Earlier this year, fast-food giant Burger King announced a brand identity revamp – a first in 20 years – that veered towards a more simple, minimal design language. The exercise involved a new logo, packaging and employee uniforms.
Cut to now, where the ongoing Cannes Lions Festival of Creativity 2021 saw an online session explaining the journey behind Burger King’s identity overhaul. Coming together to elaborate on this were Lisa Smith, executive creative director, and Sara Hyman, CEO – North America, at Jones Knowles Ritchie, (the agency behind the new design) and Paloma Azulay, global chief brand officer at Burger King, Popeyes, and Tim Horton’s. Also a part of the session was Ellie Doty, chief marketing officer at Burger King.
Hyman said that the project never came to the agency in a 'We need to rebrand' way. “The initial challenge was ‘how do we elevate quality perceptions of Burger King? We tried hard not to touch the identity; it was about taking the assets we had and leaning into the challenge”. However, it became obvious in a couple of months that using the elements they had to tell impactful, authentic stories wasn’t cutting it, she said.
“While Burger King’s creative and communication were so brave, the design wasn’t,” explained Smith. She said the colours at the restaurants were all different, the packaging didn’t marry the overall experience, and the logo didn’t go with the rest of the pieces, making the entire identity disjointed. “If you’re looking to improve the quality and change the perception of a brand, design is the first place to start.”
Smith went on to explain the nitty-gritty of the existing design. “They had so many colours and typefaces in their toolkit that were used in different ways; some felt screen printed while some felt more modern. Honestly, if you want to be iconic, distinctive and recognisable, less is probably better!” she said.
The starting point
The agency then went on to audit which of the brand’s valuable equities could be married with its ethos and philosophy to create something modern and fresh. While diving deep into this exercise in Burger King’s history, Jones Knowles Ritchie ended up back in 1954. The team took a look at all of the brand’s communication – TV commercials, jingles, going as far as buying everything available on eBay – vintage pin badges, cups, mascots –anything that could give the agency a glimpse of the brand’s history.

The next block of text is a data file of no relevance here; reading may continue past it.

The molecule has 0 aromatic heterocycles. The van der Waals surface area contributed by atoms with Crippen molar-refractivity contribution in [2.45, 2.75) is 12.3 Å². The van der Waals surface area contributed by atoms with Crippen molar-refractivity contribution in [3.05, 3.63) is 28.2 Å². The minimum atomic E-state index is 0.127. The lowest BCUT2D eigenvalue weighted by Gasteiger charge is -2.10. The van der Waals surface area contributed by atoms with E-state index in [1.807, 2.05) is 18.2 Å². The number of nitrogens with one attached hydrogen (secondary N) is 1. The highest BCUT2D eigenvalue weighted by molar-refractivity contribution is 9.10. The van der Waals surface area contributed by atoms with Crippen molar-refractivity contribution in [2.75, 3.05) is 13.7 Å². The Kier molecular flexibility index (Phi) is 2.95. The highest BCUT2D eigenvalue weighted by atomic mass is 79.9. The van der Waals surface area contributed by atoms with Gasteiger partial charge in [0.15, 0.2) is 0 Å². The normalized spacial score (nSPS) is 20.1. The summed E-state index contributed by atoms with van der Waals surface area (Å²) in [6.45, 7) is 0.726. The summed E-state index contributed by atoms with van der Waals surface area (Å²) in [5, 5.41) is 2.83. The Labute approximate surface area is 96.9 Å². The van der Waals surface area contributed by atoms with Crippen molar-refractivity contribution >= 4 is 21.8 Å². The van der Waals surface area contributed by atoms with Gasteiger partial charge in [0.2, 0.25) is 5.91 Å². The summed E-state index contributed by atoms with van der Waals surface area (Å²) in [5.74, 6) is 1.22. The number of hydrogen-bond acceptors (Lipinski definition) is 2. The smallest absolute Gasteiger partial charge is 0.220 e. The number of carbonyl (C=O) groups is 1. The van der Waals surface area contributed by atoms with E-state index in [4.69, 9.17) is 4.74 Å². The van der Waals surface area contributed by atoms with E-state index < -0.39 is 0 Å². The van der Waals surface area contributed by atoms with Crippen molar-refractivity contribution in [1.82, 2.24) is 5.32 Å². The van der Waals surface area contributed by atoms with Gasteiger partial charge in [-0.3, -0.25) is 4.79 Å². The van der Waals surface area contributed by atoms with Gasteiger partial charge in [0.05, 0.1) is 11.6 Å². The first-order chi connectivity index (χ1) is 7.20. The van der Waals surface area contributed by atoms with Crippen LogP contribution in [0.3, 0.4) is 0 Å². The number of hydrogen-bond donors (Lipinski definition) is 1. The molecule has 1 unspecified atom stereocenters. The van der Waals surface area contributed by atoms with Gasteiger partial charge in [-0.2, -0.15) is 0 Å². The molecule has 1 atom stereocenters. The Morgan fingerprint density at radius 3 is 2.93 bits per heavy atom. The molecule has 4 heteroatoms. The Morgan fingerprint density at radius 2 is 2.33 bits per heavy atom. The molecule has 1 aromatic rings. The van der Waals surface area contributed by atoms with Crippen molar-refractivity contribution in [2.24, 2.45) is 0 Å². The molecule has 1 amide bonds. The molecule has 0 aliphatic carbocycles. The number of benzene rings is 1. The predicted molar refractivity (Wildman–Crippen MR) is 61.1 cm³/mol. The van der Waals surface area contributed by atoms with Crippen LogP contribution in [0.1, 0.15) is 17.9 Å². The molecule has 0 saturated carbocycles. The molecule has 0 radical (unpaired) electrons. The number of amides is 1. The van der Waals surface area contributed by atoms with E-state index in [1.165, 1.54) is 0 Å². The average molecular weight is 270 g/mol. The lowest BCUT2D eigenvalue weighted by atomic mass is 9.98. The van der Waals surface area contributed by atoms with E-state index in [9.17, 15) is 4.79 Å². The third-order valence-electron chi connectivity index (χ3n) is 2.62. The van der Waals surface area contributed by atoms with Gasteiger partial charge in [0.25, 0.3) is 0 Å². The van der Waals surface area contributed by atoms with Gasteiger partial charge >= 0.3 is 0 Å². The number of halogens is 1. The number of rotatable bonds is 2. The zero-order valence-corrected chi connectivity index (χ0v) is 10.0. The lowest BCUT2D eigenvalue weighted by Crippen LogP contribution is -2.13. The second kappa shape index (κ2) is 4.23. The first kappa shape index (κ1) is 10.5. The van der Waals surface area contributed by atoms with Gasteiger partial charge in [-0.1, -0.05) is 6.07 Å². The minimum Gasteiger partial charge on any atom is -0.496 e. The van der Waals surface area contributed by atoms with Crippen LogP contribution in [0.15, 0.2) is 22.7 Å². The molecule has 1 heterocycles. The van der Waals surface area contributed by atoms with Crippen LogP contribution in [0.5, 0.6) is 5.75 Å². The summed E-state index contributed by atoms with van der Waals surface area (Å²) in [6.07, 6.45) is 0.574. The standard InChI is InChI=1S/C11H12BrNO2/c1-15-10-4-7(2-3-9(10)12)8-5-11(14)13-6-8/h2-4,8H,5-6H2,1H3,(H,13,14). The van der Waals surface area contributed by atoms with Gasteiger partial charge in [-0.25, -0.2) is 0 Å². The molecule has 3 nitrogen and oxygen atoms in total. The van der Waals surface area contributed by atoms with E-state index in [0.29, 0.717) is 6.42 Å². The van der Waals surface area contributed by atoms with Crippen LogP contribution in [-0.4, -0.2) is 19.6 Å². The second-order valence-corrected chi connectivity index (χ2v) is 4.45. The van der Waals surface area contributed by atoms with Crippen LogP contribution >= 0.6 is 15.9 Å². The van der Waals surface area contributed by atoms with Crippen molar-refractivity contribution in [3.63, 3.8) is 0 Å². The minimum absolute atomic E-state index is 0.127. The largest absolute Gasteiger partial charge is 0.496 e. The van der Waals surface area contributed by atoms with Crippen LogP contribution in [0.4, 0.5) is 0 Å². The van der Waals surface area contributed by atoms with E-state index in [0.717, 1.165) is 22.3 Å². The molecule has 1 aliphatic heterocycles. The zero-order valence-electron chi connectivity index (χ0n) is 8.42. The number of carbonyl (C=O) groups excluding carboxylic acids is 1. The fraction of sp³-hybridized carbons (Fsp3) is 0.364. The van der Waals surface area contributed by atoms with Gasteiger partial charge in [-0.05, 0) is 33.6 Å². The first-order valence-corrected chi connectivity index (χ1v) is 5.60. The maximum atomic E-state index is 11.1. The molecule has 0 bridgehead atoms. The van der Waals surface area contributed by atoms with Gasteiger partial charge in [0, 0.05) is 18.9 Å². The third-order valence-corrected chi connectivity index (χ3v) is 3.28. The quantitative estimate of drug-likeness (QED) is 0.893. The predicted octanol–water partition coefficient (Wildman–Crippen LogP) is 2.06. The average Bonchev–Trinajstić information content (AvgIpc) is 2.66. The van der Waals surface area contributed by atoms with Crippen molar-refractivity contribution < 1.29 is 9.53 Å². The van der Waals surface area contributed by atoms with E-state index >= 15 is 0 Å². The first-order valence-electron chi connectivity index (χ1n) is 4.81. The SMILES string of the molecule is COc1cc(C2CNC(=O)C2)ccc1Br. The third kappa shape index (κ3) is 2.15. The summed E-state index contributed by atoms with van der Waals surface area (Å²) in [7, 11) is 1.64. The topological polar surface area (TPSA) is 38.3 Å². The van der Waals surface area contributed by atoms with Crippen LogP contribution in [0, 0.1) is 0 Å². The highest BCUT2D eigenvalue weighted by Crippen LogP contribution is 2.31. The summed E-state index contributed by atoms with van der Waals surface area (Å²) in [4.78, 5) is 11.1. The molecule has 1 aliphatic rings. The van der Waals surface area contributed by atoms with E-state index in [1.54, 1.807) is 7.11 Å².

“Burger King knew who it was and knew how it wanted to carry itself in tone; it just didn’t have the language to do it,” Hyman said.
Hereon, Smith explained how the agency created four design principles for the brand as follows:
Mouthwatering: The design had to look as ‘craveable’ as the food
Playfully irreverent: Dialing up Burger King’s playfulness, wit and fun factor
Big and bold: Bringing the challenger brand’s audacity and gravitas to life
Proudly true: Being honest and transparent about who the brand is and what it brings to the world
At this point, Azulay stepped in to explain the brand’s side of the story. “In general, a rebrand is a big undertaking that can be irresponsible or responsible. It is key to understand what the purpose for the change is.” Azulay explicitly mentioned how this wasn’t just a fun design exercise for Burger King. Approaching it that way would have been a disaster for the brand; there is always the risk of trashing a brand’s goodness just for the sake of creating something new and having fun with design, she cautioned.
“The exercise was really about covering the essence of the brand through every aspect – packaging, menu boards, digital apps and signage – in a way that could work in 100 countries simultaneously,” said Azulay.
Hyman stated that the agency had its work cut out for itself in terms of the challenge. “So much of what a brand like Burger King does in a marketing sense is timely. It is about tapping into a culture and about being there in the moment in an authentic way. With the rebrand, we knew we wanted to get that balance right,” she said.